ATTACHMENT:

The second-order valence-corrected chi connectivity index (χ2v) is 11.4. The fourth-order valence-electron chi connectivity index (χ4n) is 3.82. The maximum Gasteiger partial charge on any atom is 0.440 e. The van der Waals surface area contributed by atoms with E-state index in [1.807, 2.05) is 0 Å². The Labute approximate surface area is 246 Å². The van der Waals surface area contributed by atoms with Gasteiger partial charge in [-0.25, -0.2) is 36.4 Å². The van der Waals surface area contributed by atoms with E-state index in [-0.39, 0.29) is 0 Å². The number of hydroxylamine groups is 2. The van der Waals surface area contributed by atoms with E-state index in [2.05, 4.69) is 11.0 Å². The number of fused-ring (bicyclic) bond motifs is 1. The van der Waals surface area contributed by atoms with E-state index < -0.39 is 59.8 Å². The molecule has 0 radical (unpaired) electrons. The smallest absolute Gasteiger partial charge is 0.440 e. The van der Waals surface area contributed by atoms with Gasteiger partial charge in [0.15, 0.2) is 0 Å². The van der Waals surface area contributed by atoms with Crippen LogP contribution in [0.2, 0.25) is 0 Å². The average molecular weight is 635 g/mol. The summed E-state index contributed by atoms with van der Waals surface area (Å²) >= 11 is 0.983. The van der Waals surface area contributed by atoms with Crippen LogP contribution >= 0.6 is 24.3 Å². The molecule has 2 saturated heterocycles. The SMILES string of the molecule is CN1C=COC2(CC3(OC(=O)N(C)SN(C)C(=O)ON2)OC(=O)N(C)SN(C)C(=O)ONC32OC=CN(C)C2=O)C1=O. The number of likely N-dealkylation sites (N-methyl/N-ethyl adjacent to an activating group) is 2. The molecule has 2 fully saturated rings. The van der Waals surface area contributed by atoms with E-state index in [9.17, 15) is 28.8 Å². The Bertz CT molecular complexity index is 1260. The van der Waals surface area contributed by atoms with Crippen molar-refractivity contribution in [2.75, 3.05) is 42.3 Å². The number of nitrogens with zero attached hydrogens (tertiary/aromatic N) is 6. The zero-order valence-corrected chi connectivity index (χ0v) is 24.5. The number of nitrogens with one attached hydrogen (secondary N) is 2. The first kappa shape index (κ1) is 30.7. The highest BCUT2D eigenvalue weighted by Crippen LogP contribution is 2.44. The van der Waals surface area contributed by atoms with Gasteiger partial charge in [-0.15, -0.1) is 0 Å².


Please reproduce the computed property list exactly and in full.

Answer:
The second-order valence-corrected chi connectivity index (χ2v) is 11.4. The fourth-order valence-electron chi connectivity index (χ4n) is 3.82. The maximum Gasteiger partial charge on any atom is 0.440 e. The van der Waals surface area contributed by atoms with E-state index in [1.807, 2.05) is 0 Å². The Labute approximate surface area is 246 Å². The van der Waals surface area contributed by atoms with Gasteiger partial charge in [-0.25, -0.2) is 36.4 Å². The van der Waals surface area contributed by atoms with E-state index in [-0.39, 0.29) is 0 Å². The number of hydroxylamine groups is 2. The van der Waals surface area contributed by atoms with E-state index in [2.05, 4.69) is 11.0 Å². The number of fused-ring (bicyclic) bond motifs is 1. The van der Waals surface area contributed by atoms with E-state index < -0.39 is 59.8 Å². The molecule has 0 radical (unpaired) electrons. The smallest absolute Gasteiger partial charge is 0.440 e. The van der Waals surface area contributed by atoms with Gasteiger partial charge in [0.15, 0.2) is 0 Å². The van der Waals surface area contributed by atoms with Crippen LogP contribution in [0.2, 0.25) is 0 Å². The average molecular weight is 635 g/mol. The summed E-state index contributed by atoms with van der Waals surface area (Å²) >= 11 is 0.983. The van der Waals surface area contributed by atoms with Crippen LogP contribution >= 0.6 is 24.3 Å². The molecule has 2 saturated heterocycles. The SMILES string of the molecule is CN1C=COC2(CC3(OC(=O)N(C)SN(C)C(=O)ON2)OC(=O)N(C)SN(C)C(=O)ONC32OC=CN(C)C2=O)C1=O. The number of likely N-dealkylation sites (N-methyl/N-ethyl adjacent to an activating group) is 2. The molecule has 2 fully saturated rings. The van der Waals surface area contributed by atoms with E-state index in [9.17, 15) is 28.8 Å². The Bertz CT molecular complexity index is 1260. The van der Waals surface area contributed by atoms with Crippen molar-refractivity contribution in [2.75, 3.05) is 42.3 Å². The number of nitrogens with zero attached hydrogens (tertiary/aromatic N) is 6. The zero-order valence-corrected chi connectivity index (χ0v) is 24.5. The number of nitrogens with one attached hydrogen (secondary N) is 2. The first kappa shape index (κ1) is 30.7. The highest BCUT2D eigenvalue weighted by Crippen LogP contribution is 2.44. The van der Waals surface area contributed by atoms with Gasteiger partial charge in [-0.15, -0.1) is 0 Å².